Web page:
‘The Rainbow Painter’ watercolour and ink illustration
I wanted to write about how to price your work today; it’s one of those subjects that can be quite mind boggling if you’re just starting out on your creative selling venture, but also an icky one for those who are already selling their wares and don’t feel as if they’re getting the right price for their lovely stuff.
Moolah is a funny subject, and most people feel a bit self concious talking about it – luckily I’m not one of those people and I’m happy to share my thoughts and some little bits of wisdom on the subject of selling online with you here. I have learnt many lessons along the way, and I hope what I’m going to share with you will be useful.
First off, there’s a story.
Once upon a time there was an artist who used to paint bright and colourful pictures. She wasn’t confident about selling her work so she would give it away for free. If someone in her family, or a friend said they liked a painting, she would give it to them and this went on for some time. However, an emptiness and a slight feeling of annoyance was growing. The artist knew that alot of effort had gone into her paintings, and she was thrilled that other people liked them, but the balance of the energy exchange was all out of kilter.
For 100’s of years, people have used money as a tool of exchange – in the olden days, people used to trade in 2 piglets for a cow, that kind of thing…but nowadays we tend to use cash. Whichever way you look at it, it’s still an exchange which keeps the balance happy. What’s the balance? it’s this: You and your customer both receive value from your product ~ you get some well deserved moolah for creating something marvellous, and your customer gets to become the new owner of your marvellous creation. Balanced energy exchange ~ all happy ~ Hurrah!!
So anyways, back to the story: The artist here who had been giving away her work and getting nothing given back in return, was starting to feel pretty lousy…and she realised that in order to feel better, and for the beneficiarys of her pictures to feel better too, then she had to start charging a price for her work.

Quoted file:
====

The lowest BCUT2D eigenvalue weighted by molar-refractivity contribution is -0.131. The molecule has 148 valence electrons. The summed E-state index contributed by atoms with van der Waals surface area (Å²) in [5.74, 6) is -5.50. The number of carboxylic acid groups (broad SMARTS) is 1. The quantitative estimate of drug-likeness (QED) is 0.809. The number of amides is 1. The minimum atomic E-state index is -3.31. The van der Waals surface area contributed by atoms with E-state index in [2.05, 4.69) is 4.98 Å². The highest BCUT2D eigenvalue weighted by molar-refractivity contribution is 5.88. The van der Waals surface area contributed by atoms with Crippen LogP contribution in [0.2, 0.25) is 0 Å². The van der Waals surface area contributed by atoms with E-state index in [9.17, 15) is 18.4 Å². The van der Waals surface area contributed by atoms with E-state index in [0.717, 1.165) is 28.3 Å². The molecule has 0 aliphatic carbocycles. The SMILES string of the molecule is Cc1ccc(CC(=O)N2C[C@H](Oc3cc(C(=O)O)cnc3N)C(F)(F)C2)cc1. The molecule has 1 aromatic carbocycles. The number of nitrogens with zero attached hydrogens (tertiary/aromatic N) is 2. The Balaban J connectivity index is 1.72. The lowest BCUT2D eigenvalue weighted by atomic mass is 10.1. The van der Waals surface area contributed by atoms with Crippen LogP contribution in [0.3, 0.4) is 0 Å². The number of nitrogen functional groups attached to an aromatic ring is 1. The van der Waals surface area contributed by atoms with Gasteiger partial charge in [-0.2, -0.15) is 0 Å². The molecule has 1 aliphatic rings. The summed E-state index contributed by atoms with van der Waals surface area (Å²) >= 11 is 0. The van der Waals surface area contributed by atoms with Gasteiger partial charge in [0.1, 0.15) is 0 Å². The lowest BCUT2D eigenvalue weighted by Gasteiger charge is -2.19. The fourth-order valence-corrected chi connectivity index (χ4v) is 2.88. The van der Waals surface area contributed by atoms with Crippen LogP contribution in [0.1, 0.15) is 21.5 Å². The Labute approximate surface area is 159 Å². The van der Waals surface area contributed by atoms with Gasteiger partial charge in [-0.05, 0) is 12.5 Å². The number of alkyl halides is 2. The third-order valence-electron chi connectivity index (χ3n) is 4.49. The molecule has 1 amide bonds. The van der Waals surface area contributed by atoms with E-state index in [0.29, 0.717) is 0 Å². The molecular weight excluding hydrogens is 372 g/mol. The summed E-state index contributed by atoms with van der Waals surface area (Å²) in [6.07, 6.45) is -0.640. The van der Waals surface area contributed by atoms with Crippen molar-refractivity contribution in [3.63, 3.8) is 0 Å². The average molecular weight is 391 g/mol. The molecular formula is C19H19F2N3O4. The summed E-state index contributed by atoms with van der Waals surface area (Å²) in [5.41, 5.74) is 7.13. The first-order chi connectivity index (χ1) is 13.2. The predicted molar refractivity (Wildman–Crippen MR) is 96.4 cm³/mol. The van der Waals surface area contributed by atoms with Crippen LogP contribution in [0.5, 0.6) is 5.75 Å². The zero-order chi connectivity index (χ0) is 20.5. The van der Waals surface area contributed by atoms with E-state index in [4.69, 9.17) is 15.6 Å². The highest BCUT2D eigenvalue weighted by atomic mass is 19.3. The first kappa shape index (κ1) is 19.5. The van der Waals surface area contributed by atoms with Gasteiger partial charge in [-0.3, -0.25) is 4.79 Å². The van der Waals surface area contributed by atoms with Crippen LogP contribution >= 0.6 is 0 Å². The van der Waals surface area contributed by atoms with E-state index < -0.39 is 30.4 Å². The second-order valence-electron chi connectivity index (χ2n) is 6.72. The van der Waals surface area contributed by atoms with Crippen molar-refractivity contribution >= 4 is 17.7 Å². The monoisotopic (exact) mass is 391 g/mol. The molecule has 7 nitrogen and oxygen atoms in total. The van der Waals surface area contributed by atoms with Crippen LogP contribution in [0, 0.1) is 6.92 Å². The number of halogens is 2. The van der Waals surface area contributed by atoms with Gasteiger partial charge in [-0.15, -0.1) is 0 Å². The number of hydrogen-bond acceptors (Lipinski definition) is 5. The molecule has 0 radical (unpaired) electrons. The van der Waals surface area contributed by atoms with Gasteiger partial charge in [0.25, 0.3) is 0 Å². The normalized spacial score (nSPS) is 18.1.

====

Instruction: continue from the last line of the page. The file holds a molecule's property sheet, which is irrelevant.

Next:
So how do you work out what the right price is?
This can seem like the hardest thing in the world to work out, but it’s actually pretty easy.
First off, you need to work out your costs and come up with a total. When I say costs, I mean things like materials and sundries such as box canvases, paints, mounts for prints, paper, printing inks, shipping materials, postage costs etc…Time is also a factor that you might want to consider. Many artists find that they earn below the minimum wage per hour when they divide up the price of their painting by the number of hours it took to create it! Write everything down in a notebook; you might be surprised by how much you are spending (both materials and time) when you see it all written down in front of you.
Now, you need to figure out your profit. No point spending all that precious time and energy creating something hot, just to charge the recipient for the materials it’s cost you – you’re not going to feel too great unless you’re earning something for your effort.
If you’re still unsure what to charge…
HOT TIP: Have a look online at other artists or craftspeople who’s work is of a similar nature and level to your own. You can easily find these people by visiting Folksy or Etsy. See what they are charging for their products, find the average and use these prices as a guideline when pricing up your own work. It doesn’t hurt to do a bit of homework and see what the competition is up to.
Next question you want to ask yourself is: “Does this price feel right to me?”
Does it make you feel good? Does it feel uncomfortable, like it’s a bit too much? Does it feel like it’s not enough? Only you can be the judge of this; only you know what went into the item you’re pricing, so listen to your gut on this one.
The right price will feel good, and that you’re getting what the product is truly worth to you. When you get that feeling, that’s your price – but feel free to tweak it accordingly.
I often revisit my own gallery pages and investigate the online marketplaces to compare how my stuff sits in relation to others. I don’t want to price myself out of the market by charging too much, and I don’t want to underprice myself just for the sake of saying I got a sale (a sale under those circumstances is a bitter sweet affair I can tell you!). Whilst in Cornwall recently I made a point of noticing what galleries were charging for prints and originals – the recession is showing and generally the prices of original art is down a tad and I like to make a habit of keeping an eye on the market. I sometimes have to change my prices if the cost of my materials, or shipping goes up. It all has to be reflective or I’m making a loss and that tips the Balance into the negative for me.
I hope that this post has been of help to some of you who have been struggling with making the first steps at selling your work – listen to your instinct and don’t be afraid to ask for what you’re worth.
BIG PS: Thank you SO MUCH for all your gorgeous and kind comments about the magazine feature, it made my day to discover and read them all! Have a happy weekend, see you soon.